Trade War Watch: China to Temporarily Suspend U.S. Auto Tariffs

Matt Posky
by Matt Posky
trade war watch china to temporarily suspend u s auto tariffs

China announced Friday its intent to reduce tariffs on imports of American-made cars as it tries to negotiate a trade deal with the United States. As you’ll recall, the People’s Republic imposed additional punitive tariffs on U.S. cars and auto parts earlier this year after promising it would lower the trade barriers on a global scale.

Things look to be different this time around. China has already taken steps to scale back the trade war and appears ready to continue down that path. Earlier this month, President Donald Trump and Chinese President Xi Jinping agreed to a truce in the trade war at their meeting in Argentina. This was followed by an announcement, via Trump’s Twitter account, claiming China had agreed to scale back auto tariffs against the United States.

It took a while, but the Chinese Finance Ministry has now confirmed that claim, saying it will remove the additional 25 percent tariff on car imports from the United States for three months starting January 1st. During the 90-day period, the two nations will attempt to negotiate a “mutually beneficial new Sino-US trade order.”

There are reasons to remain skeptical. Trump has taken a tough stance on trade, trying to bully China away from protectionist practices that see the United States losing ground. Meanwhile, Xi pledged China would cut car tariffs last spring. While the nation delivered on its promise in July, reducing foreign automotive duties from 25 percent to 15, American-made passenger vehicles were hit with an additional 25-percent retaliatory tariff just a few days later — negatively impacting the profits of major automakers that ship cars to China from the United States.

According to Bloomberg, both Washington and Beijing are unconvinced as to whether or not China is willing to water down its plans to match and exceed U.S. industrial might. The trade war has hurt both countries, but neither wants to come out looking like the loser.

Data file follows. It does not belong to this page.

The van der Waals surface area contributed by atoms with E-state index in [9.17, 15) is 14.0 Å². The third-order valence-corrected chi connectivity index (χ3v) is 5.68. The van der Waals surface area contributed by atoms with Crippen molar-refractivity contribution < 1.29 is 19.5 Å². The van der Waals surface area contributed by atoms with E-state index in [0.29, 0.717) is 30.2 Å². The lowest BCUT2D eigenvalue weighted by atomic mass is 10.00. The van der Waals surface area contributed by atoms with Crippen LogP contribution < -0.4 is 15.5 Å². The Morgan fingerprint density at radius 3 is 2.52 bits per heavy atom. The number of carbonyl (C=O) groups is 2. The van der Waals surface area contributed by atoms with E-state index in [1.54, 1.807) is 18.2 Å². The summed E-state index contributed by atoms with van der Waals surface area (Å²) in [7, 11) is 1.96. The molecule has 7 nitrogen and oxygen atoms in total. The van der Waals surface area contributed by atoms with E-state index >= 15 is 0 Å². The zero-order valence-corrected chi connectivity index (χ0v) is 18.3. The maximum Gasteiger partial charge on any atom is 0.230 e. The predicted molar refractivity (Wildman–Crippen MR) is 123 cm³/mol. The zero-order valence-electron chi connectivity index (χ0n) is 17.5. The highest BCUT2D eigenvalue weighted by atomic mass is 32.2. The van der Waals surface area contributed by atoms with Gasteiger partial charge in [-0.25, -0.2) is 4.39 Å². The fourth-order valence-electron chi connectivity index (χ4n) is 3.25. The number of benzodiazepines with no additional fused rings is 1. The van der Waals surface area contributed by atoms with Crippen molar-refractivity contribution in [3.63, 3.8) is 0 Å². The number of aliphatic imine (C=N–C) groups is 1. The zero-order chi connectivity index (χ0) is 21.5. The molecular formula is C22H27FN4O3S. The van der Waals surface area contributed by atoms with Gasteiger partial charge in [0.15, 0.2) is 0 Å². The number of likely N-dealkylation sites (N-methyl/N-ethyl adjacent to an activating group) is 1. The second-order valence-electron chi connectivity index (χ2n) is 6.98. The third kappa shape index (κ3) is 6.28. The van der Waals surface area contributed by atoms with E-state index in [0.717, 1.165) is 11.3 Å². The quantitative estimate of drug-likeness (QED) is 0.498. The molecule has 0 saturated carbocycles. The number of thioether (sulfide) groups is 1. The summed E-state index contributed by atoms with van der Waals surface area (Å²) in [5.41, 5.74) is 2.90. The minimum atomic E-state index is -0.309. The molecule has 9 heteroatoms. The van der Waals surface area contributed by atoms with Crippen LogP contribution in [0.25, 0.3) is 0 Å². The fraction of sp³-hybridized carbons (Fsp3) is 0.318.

From Bloomberg:

China’s top leaders are expected to meet next week to decide economic policies for 2019. Their focus will be on how they propose to sustain stable growth when faced with both uncertainty from the trade war and from the slowing domestic economy.

The temporary tax reduction for U.S. car imports comes as China heads for its very first annual vehicle sales decline in 28 years amid the trade war and an economic slowdown that’s undermining consumption momentum.

Car sales in China have fallen for six straight months after decades of almost uninterrupted growth. While there were other factors, the tit-for-tat jabs between the world’s biggest economies have played a role. The move by China would reduce tariffs on cars made in the U.S. to 15 percent from the current 40 percent, in line with what other countries pay.

Meanwhile, the value of U.S. passenger car exports to China has fallen by roughly $2.4 billion (about 30 percent) through the first nine months of 2018. But not all manufacturers were affected equally. General Motors and a handful of other automakers already have a large presence in China via partnerships with local companies, but brands like Daimler and BMW took a beating after deciding to build their high-volume exports in the United States.

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14 of 25 comments
  • Thelaine Thelaine on Dec 14, 2018

    The trade issue needs to be confronted. The Chinese shrugged off the pathetic rhetoric of previous administrations. I think the US finally has a president who was able to get China's attention. Even the spineless EU is leading from behind and making bleating noises now that they have seen US resolve. No one can predict the outcome, but it is about time a president took the China trade issue seriously. Their actions have caused massive damage and the policymakers have been too blind, fearful or corrupt to do anything meaningful about it. We never should have agreed to allow this dictatorship into the WTO.